Last week at OFC, several network operators (namely Zayo, Verizon and BT) testified about their progress in bringing the world the promise of 5G in a panel titled, “5G Applications and Networks: Real World Operator Case Studies.” Despite all the talk in the last couple of years about all the fiber optics that will be needed to deliver whiz-bang, low-latency 5G services, the talk didn’t give vendors too much to excited about near term for either optics vendors or optics consumers — only that three to five years from now, the promise of 5G will come.
I have to say that I walked out of the panel feeling a bit downtrodden that carriers seem to pull the football away every time the optical community thinks it’s about to kick one through the goal posts with a period of accelerated and potentially more lasting growth.
Heavy Reading’s Sterling Perrin set the stage for the optical vendors in attendance by noting how little 5G is going to matter to the transport network over the next couple of years. (See, Sterling, this is why you don’t get invited to the cool “optical-bro” parties anymore! Leave your sleeveless fleece at the door.)
Perrin noted that while 69% of carriers polled in Heavy Reading’s February 2019 5G Network & Services Strategy Report stated they expected to launch commercial 5G services in some way by 2020, most carriers were just planning to use 5G to deliver faster speeds to and to improve system capacity. The intent to offer new markets and services only pop up when asked about the carriers’ five-year plans. These same carriers, according to the survey, project that fiber will only modestly increase its share of mobile transport connections from 58% to 63% for 5G as providers of wireless connections like microwave backhaul just keep innovating!
Part of the problem, as Christopher Parra, Zayo’s VP of Z5G business development and strategy, said is the sheer magnitude of the construction project represented by 5G. His company, by 2023, sees a world of massive connection density (1 million devices per square kilometer), peak data rates of 10 Gbit/s (1 Gbit/s user data rates) and sub 1ms latency. But to achieve that vision, he sees a small cell mounted every roughly 500 feet in a major urban area like downtown San Diego, or roughly on every other intersection.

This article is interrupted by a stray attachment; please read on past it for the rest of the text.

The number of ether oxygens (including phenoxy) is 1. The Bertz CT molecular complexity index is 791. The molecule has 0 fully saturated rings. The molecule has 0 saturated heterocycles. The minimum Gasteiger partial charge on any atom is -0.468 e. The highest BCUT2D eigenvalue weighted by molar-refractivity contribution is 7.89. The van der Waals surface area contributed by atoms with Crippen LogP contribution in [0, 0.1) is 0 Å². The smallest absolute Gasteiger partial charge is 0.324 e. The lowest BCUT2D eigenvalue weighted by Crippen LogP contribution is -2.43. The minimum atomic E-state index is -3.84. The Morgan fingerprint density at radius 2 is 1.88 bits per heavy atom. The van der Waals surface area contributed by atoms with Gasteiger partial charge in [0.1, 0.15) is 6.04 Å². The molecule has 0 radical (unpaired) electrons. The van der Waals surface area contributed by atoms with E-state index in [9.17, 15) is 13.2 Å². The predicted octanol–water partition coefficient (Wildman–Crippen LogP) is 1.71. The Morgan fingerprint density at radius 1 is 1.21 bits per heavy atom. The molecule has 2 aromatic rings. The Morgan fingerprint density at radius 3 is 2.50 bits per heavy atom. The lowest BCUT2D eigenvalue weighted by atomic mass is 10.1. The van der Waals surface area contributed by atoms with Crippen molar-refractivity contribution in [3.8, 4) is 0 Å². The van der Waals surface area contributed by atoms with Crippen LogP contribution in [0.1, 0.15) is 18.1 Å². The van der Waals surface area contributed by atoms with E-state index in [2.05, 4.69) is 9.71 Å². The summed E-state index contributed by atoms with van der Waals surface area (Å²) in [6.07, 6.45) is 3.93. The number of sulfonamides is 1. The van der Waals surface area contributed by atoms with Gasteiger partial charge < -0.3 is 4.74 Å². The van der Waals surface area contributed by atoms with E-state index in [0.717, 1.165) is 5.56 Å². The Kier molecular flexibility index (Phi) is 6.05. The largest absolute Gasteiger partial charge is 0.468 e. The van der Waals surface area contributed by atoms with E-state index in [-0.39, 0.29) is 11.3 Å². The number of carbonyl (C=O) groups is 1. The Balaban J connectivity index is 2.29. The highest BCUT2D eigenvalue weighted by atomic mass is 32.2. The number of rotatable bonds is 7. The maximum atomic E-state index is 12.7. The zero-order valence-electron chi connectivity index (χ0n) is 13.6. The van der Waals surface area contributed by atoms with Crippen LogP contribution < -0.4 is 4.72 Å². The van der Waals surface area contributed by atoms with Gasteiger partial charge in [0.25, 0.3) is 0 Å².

Parra expects easily three to six radios on each small cell poll, and carriers historically want dedicated fibers to each of those radios. Scalability becomes an issue as one cascades those fiber requirement across hundreds of small cells in a heavy metro environment that home back to two or three small cell CRAN hubs. During the Q&A, Parra threw out a heuristic of sorts that the ratio of small cells to macrocells in the metro might be 10:1 (a stat that no one else was ready to jump on), and that each major metro area might need 5,000-6,000 small cells. He also predicts that eventually, carriers will feel pressure to packetize what will initially be CPRI connections to reduce fiber capacity utilization, but there are real challenges in implementing that as well. After all, it’s not trivial to put a 2RU, environmentally hardened box on the side of a pole to enable eCPRI connections in locales ranging from Miami to Minnesota.
Albert Rafel, an optical networks consultant for BT (who was also presenting work from the European Metro-Haul 5G “Project”), seemed to agree with prior speakers and noted that 5G poses a “very complex problem to solve” as it requires a control plane that can react to “events” in the network and involve elements in both the optical and packet layers of the network.
However, Rafel also discussed two very interesting service demonstrations in the next year, including one video security application being tested in Berlin at Deutsche Telekom that would use intelligence and movable cameras to track the movement of suspected criminals. (And with that, my backup career in “smash and grab” operations in Europe went up in smoke.) The other key demo he mentioned was “crowdsourcing” video streams at an event at a public venue such as a stadium to allow users to choose whatever aspects of an event they’d like to watch.
Rajesh Yadav, associate fellow at Verizon Communications, was also in the wings with a cold, wet blanket to toss on the optical industry. He spoke at length at the great flexibility brought by 10G NG-PON2 that when paired with Verizon’s Intelligent Edge, the carrier, too, could perhaps join its peers in continuing to not pay the optics industry significantly more, even while offering a variety of increasingly capable residential, business and wireless services.
Yadav elaborated during the Q&A that with the architectural choices Verizon has made for its 5G network (Perrin called it a “mid-haul” instead of “front-haul” architecture), 10G transceivers — instead of the 25G versions the optical industry might have been hoping to sell — should be “sufficient for a long time.” On the positive side, Zayo noted that it’s too early to tell what the majority of wireless carriers are going to choose in terms of architecture, so the optical industry may yet to kick that 5G football through the uprights yet.
Until then… as Charlie Brown would say while flying through the air: “AAAAAUGH!
— James Kisner, Consulting Analyst, LightCounting